Monday, 15 April 2013

New Boro

Today I started making my own boro cloth.  Not by repairing something I already have but by combining sample pieces of indigo dyeing done by my Indigo Sisters and me, pieces collected when I was in Japan this time last year.  
Judi brought pieces she had dyed in various shibori designs at home, Nat dyed indigo moons, Carin gave me a sashiko piece to stitch in my spare time (ha ha), Blandina gave me silk threads, we all cut our own katazome stencil and dyed sample pieces.  It seems appropriate to join all these together, with hand stitching, to make a souvenir cloth in the style of Japanese boro.  All the small pieces that could get lost somewhere in my sewing room will become a whole.
You might remember that I wrote about visiting the Amuse museum with Carin where we enjoyed a magnificent collection of Chuzaburo Tanaka's boro and of visiting Amy Katoh's exhibition of boro with Julie.

"More Textiles, Uniquely Japanese
Boro Futon Covers
Boro is a Japanese word meaning “tattered rags” and it’s the term frequently used to describe lovingly patched and repaired cotton bedding and clothing, used much longer than the normal expected life cycle. Like early North American patchwork quilts, boro textiles revealed much about the Japanese family'sJapanese Boro Futon Cover living standards and the nature of the economy of their time.
The penny-wise Japanese rural wife repaired the family’s sleeping futon covers again and again by “boro” patching fabric scraps over thin areas and holes in the fabric. Adding sashiko sewing to the repair gave greater strength to the material. Today international collectors regard boro textiles as uniquely Japanese and striking examples of a bygone and lost folk craft.

The same sewing technique that was used to repair boro futon covers was also put into practice when repairing noragi (farm clothing). This was done in order to increase the lifespan of the clothing and add extra layers of fabric thickness for warmth.

At the time when Japan was struggling to recover from the devastation of the Second World War, the Japanese regarded boro textiles with great shame in that these utilitarian textiles served as an open reminder of Japan's impoverished past. Currrently, these same textiles are cherished and collected for the stories they tell and the windows they open into Japanese folk culture and history."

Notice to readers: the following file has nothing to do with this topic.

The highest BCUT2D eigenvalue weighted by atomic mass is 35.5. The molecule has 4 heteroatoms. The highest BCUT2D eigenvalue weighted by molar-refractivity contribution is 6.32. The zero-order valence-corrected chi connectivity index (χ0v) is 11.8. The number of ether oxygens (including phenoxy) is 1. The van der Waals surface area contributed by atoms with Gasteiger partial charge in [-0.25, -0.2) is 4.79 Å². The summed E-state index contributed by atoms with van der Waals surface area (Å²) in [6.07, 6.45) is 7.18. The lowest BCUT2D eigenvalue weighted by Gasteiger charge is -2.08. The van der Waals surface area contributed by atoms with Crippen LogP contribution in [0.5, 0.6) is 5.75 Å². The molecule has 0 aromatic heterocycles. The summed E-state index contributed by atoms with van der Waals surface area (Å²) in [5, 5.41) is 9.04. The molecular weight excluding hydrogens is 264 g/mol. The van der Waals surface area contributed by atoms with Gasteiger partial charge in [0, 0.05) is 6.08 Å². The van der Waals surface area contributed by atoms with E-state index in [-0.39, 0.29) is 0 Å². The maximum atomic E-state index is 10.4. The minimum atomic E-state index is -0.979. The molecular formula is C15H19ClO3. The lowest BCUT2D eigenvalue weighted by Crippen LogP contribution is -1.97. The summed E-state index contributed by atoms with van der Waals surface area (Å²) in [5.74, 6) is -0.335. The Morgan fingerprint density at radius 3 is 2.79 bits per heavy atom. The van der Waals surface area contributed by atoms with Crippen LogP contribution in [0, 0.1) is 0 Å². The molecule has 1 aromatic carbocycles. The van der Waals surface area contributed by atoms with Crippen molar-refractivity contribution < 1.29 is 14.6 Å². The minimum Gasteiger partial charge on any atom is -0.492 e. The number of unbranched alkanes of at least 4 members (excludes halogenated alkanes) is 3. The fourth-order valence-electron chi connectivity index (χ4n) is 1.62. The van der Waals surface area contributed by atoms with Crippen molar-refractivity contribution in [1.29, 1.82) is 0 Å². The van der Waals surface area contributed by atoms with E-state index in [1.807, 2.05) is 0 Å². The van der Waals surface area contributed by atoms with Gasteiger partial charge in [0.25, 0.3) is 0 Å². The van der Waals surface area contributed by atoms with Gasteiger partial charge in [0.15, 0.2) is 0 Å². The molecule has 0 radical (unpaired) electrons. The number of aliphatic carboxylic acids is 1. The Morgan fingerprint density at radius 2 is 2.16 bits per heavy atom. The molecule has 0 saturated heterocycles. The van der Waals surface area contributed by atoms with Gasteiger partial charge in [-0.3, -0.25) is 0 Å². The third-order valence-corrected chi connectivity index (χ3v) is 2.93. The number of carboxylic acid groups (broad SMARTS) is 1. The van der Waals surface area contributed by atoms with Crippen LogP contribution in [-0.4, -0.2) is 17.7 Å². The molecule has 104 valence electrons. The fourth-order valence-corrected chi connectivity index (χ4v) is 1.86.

1. A year in celebration with boro seems appropriate Lis. Don't forget that katazome piece we bought together - Enjoy Nat

  2. I wonder at what point my husband would be upset over my use of those patching techniques. The war years have left many Japanese rather raw...even to the extent of not switching to daylight saving time (which would certainly save power) because of its relation to the shame of war and occupation.

  3. It is always worth keeping things one does not want any longer; the next generation will treasure them. The PET soft drink bottle we recycle today will be quaint in V&A in 100 years' time.
    Making a Boro quilt will bring together not only all the pieces of fabric you got but also all the memories and thoughts of the people you associate them with.
    Looking forward to seeing your quilt, first here on your blog and then in Amuse Museum in 100 years' time, if I live to be a Tattered Boro Lady in 2113!

  4. hiya liz, I dont know why, but that photo of that old kimono really really moved me, I guess Im old enough to remember when every textile in the house had had two or three previous identities, when I was small, someone gave my mum a bolt of ticking and we were haunted by the stuff for years,
    I have been collecting old very fine indian cottons for sometimeh and I keep thinking of doing something similar with them

  5. Hi Lis - I had made a large boro style quilt before going to Japan, all with handwoven/indigo dyed scraps. When I came home I made a smaller piece with our stenciled samples but I find I have to neaten seams and edges. The sashiko stitching makes a big difference to the appearance and feel of the piece. Enjoy stitching in all the memories.

  6. Many feelings brought back with this post.
    I want to ga back to Fujino....


I really appreciate your lovely comments, ideas and opinions, they make my day. Thank you for visiting Piece'n'Peace,
hugs, Lis x